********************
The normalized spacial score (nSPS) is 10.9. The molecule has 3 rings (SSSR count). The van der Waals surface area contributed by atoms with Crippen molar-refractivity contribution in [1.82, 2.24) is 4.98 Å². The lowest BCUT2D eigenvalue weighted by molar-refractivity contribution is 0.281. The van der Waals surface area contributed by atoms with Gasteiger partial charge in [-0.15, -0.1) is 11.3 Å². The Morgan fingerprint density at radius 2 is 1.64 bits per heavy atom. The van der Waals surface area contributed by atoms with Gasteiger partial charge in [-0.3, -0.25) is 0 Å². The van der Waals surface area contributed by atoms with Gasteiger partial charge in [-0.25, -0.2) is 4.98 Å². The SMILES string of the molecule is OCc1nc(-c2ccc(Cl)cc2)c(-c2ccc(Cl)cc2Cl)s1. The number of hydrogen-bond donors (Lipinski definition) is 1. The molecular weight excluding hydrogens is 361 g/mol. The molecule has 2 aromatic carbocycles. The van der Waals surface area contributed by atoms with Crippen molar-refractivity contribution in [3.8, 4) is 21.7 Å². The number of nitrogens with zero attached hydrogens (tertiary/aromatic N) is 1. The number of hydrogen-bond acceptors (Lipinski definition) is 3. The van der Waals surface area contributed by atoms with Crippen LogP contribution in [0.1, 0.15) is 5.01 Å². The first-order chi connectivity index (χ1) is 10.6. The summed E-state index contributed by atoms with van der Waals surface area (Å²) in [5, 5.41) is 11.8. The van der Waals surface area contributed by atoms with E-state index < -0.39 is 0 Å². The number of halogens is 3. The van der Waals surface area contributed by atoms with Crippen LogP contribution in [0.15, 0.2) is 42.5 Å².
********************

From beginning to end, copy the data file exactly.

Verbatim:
The normalized spacial score (nSPS) is 10.9. The molecule has 3 rings (SSSR count). The van der Waals surface area contributed by atoms with Crippen molar-refractivity contribution in [1.82, 2.24) is 4.98 Å². The lowest BCUT2D eigenvalue weighted by molar-refractivity contribution is 0.281. The van der Waals surface area contributed by atoms with Gasteiger partial charge in [-0.15, -0.1) is 11.3 Å². The Morgan fingerprint density at radius 2 is 1.64 bits per heavy atom. The van der Waals surface area contributed by atoms with Gasteiger partial charge in [-0.3, -0.25) is 0 Å². The van der Waals surface area contributed by atoms with Gasteiger partial charge in [-0.25, -0.2) is 4.98 Å². The SMILES string of the molecule is OCc1nc(-c2ccc(Cl)cc2)c(-c2ccc(Cl)cc2Cl)s1. The number of hydrogen-bond donors (Lipinski definition) is 1. The molecular weight excluding hydrogens is 361 g/mol. The molecule has 2 aromatic carbocycles. The van der Waals surface area contributed by atoms with Crippen molar-refractivity contribution in [3.8, 4) is 21.7 Å². The number of nitrogens with zero attached hydrogens (tertiary/aromatic N) is 1. The number of hydrogen-bond acceptors (Lipinski definition) is 3. The van der Waals surface area contributed by atoms with Crippen LogP contribution in [0.1, 0.15) is 5.01 Å². The first-order chi connectivity index (χ1) is 10.6. The summed E-state index contributed by atoms with van der Waals surface area (Å²) in [5, 5.41) is 11.8. The van der Waals surface area contributed by atoms with E-state index < -0.39 is 0 Å². The number of halogens is 3. The van der Waals surface area contributed by atoms with Crippen LogP contribution in [0.15, 0.2) is 42.5 Å².